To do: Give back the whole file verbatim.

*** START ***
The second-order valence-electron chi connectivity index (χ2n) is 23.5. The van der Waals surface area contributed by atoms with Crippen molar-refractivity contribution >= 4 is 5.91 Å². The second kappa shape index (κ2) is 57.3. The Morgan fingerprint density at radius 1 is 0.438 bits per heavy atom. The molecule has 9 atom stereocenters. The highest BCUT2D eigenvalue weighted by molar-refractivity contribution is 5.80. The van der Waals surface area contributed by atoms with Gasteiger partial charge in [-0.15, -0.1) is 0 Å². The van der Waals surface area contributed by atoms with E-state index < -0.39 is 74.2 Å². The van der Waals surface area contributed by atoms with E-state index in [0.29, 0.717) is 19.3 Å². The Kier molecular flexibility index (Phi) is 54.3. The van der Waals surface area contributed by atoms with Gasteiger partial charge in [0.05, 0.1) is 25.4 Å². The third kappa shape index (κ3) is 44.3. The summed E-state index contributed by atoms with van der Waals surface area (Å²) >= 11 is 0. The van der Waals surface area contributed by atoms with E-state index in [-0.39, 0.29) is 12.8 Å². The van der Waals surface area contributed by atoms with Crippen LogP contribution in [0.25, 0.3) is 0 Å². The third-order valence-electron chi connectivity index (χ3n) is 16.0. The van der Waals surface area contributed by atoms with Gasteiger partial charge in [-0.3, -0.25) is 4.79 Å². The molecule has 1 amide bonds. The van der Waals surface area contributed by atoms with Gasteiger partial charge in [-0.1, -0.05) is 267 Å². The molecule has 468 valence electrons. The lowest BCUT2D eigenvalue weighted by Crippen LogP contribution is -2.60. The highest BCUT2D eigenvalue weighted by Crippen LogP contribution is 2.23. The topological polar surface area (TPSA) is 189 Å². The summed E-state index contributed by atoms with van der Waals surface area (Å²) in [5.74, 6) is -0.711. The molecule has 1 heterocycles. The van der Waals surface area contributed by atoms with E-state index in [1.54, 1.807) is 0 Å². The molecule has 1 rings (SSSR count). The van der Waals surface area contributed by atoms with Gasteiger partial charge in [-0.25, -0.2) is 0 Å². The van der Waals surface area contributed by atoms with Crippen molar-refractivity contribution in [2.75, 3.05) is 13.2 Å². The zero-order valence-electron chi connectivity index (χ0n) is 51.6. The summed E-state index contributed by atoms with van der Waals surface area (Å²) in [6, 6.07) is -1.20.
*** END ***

The second-order valence-electron chi connectivity index (χ2n) is 23.5. The van der Waals surface area contributed by atoms with Crippen molar-refractivity contribution >= 4 is 5.91 Å². The second kappa shape index (κ2) is 57.3. The Morgan fingerprint density at radius 1 is 0.438 bits per heavy atom. The molecule has 9 atom stereocenters. The highest BCUT2D eigenvalue weighted by molar-refractivity contribution is 5.80. The van der Waals surface area contributed by atoms with Gasteiger partial charge in [-0.15, -0.1) is 0 Å². The van der Waals surface area contributed by atoms with E-state index < -0.39 is 74.2 Å². The van der Waals surface area contributed by atoms with E-state index in [0.29, 0.717) is 19.3 Å². The Kier molecular flexibility index (Phi) is 54.3. The van der Waals surface area contributed by atoms with Gasteiger partial charge in [0.05, 0.1) is 25.4 Å². The third kappa shape index (κ3) is 44.3. The summed E-state index contributed by atoms with van der Waals surface area (Å²) >= 11 is 0. The van der Waals surface area contributed by atoms with E-state index in [-0.39, 0.29) is 12.8 Å². The van der Waals surface area contributed by atoms with Crippen LogP contribution in [0.25, 0.3) is 0 Å². The third-order valence-electron chi connectivity index (χ3n) is 16.0. The van der Waals surface area contributed by atoms with Gasteiger partial charge in [-0.3, -0.25) is 4.79 Å². The molecule has 1 amide bonds. The van der Waals surface area contributed by atoms with Gasteiger partial charge in [-0.1, -0.05) is 267 Å². The molecule has 468 valence electrons. The lowest BCUT2D eigenvalue weighted by Crippen LogP contribution is -2.60. The highest BCUT2D eigenvalue weighted by Crippen LogP contribution is 2.23. The topological polar surface area (TPSA) is 189 Å². The summed E-state index contributed by atoms with van der Waals surface area (Å²) in [5.74, 6) is -0.711. The molecule has 1 heterocycles. The van der Waals surface area contributed by atoms with E-state index in [1.54, 1.807) is 0 Å². The molecule has 1 rings (SSSR count). The van der Waals surface area contributed by atoms with Gasteiger partial charge in [-0.25, -0.2) is 0 Å². The van der Waals surface area contributed by atoms with Crippen molar-refractivity contribution in [2.75, 3.05) is 13.2 Å². The zero-order valence-electron chi connectivity index (χ0n) is 51.6. The summed E-state index contributed by atoms with van der Waals surface area (Å²) in [6, 6.07) is -1.20.